The UK National Cyber Security Centre (NCSC) has warned organisations about the inherent cybersecurity risks when integrating generative AI within products and services. It specifically called out the danger of Large Language Models (LLMs).
NCSC’s Tech Director for Platforms Research, David C, wrote that “LLMs occupy an interesting blind spot in our understanding” and that our understanding of such things as ChatGPT is “still in beta”. In case you’re wondering, the NCSC doesn’t publish surnames.
While it’s understandable that organisations are excited by generative AI, the “global tech community still doesn‘t yet fully understand LLM’s capabilities, weaknesses, and (crucially) vulnerabilities,” David C added.
LLMs struggle to distinguish between instruction and data
Research highlights one particular problem. An LLM cannot inherently tell the difference between an instruction and the data that has been provided to help in the completion of that instruction.
Most commonly, this kind of prompt injection has been used to manipulate the output from generative AI chatbots. This can bring reputational risk to your organisation, but the NCSC warns it could also be used with more dangerous intent.
David C gave the example of a bank using an AI chatbot to provide customer help. “An attacker might be able to send a user a transaction request, with the transaction reference hiding a prompt injection attack on the LLM,” he wrote.
Related reading: Journalist breaks bank security with AI voice
Then, when the chatbot is asked if the customer is spending more than normal this month, the AI comes across the malicious transaction; this “reprograms” it into sending money from the victim’s account to the attacker’s one.
The NCSC warning concludes that one of the most important implementation strategies is to ensure that when architecting the system integration and data flow, you are “happy with the ‘worst case scenario’ of whatever the LLM-powered application is permitted to do.”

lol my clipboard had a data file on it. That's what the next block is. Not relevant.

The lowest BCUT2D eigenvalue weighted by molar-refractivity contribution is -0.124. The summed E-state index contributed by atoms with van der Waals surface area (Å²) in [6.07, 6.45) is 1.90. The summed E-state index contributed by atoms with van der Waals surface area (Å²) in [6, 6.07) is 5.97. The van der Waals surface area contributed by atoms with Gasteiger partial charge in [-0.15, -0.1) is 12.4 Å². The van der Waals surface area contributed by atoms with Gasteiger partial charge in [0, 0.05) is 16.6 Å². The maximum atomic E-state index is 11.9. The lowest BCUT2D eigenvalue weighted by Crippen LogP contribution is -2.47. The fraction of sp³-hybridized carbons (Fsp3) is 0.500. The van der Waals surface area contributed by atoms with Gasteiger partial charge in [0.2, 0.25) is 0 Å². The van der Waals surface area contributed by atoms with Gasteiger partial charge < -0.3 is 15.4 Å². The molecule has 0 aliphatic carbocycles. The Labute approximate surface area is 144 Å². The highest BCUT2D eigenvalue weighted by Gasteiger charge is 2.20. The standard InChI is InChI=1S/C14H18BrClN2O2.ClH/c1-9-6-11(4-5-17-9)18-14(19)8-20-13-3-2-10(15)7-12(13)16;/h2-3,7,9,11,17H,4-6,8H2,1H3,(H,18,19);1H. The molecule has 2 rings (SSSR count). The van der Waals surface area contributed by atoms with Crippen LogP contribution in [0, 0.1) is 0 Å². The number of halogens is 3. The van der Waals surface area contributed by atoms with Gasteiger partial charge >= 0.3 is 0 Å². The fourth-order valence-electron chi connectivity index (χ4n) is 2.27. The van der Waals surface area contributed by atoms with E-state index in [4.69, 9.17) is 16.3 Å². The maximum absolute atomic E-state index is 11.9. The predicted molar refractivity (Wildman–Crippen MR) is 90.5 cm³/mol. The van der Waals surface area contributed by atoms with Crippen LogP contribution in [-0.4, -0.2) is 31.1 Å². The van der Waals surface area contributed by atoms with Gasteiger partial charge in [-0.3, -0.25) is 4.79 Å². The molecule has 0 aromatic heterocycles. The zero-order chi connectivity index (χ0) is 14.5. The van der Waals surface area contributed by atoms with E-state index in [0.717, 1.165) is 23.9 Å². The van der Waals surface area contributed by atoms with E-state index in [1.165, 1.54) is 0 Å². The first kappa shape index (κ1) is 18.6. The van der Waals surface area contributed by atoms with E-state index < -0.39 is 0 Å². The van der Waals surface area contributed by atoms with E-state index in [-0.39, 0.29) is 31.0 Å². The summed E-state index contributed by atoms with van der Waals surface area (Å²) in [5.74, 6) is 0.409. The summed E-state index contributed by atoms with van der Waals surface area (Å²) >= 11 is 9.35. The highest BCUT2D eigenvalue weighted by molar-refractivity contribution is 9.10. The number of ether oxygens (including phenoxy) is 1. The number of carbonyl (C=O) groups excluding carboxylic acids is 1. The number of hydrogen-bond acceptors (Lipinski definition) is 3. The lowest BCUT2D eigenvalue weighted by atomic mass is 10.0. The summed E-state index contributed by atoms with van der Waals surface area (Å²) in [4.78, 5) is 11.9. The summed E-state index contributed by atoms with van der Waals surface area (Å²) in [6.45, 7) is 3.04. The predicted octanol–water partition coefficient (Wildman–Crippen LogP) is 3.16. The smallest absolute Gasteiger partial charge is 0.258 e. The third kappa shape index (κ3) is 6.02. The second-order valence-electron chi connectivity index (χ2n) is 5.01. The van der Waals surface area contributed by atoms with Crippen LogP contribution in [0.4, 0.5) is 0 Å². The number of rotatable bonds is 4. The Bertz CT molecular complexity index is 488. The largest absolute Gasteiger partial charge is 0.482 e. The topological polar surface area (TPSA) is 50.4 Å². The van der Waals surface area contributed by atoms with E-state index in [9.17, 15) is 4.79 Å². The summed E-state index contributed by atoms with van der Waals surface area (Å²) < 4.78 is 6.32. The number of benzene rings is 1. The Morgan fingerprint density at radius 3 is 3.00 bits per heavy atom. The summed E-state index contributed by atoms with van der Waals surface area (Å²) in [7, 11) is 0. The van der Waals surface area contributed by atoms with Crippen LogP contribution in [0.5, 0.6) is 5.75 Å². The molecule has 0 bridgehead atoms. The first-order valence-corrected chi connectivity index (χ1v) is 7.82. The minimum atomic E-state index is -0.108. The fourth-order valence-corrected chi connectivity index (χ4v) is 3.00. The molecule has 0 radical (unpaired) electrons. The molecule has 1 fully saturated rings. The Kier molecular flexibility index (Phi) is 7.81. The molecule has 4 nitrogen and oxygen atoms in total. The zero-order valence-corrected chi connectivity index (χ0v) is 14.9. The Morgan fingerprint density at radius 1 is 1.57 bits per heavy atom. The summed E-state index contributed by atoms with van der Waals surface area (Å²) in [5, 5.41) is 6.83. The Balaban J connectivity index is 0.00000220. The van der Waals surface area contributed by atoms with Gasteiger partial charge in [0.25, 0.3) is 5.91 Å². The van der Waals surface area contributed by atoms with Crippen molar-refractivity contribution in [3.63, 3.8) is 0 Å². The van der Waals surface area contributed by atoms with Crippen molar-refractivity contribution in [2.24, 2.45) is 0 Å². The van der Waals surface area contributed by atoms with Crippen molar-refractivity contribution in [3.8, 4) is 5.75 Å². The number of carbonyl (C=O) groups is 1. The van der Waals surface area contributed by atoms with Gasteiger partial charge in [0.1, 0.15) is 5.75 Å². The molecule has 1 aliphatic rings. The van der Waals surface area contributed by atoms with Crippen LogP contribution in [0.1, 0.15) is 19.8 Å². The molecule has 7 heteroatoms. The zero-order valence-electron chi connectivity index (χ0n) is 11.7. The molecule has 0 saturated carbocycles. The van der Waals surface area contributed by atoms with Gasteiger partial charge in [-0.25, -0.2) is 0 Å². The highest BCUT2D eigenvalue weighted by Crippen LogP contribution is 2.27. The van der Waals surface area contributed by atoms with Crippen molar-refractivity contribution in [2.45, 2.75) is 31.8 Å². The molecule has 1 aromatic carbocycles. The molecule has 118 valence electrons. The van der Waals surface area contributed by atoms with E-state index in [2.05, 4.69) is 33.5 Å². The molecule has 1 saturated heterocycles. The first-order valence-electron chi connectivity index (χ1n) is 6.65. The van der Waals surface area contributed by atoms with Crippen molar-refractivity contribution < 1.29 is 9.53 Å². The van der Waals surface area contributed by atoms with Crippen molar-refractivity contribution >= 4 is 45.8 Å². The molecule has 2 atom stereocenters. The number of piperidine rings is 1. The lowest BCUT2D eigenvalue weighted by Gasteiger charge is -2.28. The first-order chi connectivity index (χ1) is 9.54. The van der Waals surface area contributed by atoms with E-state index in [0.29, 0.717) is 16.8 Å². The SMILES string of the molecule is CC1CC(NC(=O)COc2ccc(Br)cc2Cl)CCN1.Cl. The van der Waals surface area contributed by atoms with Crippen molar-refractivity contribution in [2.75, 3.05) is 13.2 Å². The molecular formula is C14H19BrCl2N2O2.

However, David C also warns that while there is ongoing research into prompt injection attacks, “as yet, there are no surefire mitigations”.
Mitigating the AI chatbots security risk
“When developing applications with security in mind and understanding the methods attackers use to take advantage of the weaknesses in machine learning algorithms, it’s possible to reduce the impact of cyberattacks stemming from AI and machine learning,” said Jake Moore, Global Cyber Security Advisor at ESET.
“Unfortunately, speed to launch or cost savings can typically overwrite standard and future-proofing security programming, leaving people and their data at risk of unknown attacks,” he added.
“It is vital that people are aware that what they input into chatbots is not always protected.”
The truth of the matter remains that generative AI and LLM technology is a fast-evolving sector. While this leads to great new features and use cases, it also means that there will be vulnerabilities we have not even thought of yet, still to come.
In the words of Sergeant Esterhaus from the classic 1980s cop show Hill Street Blues: “Let’s be careful out there.”
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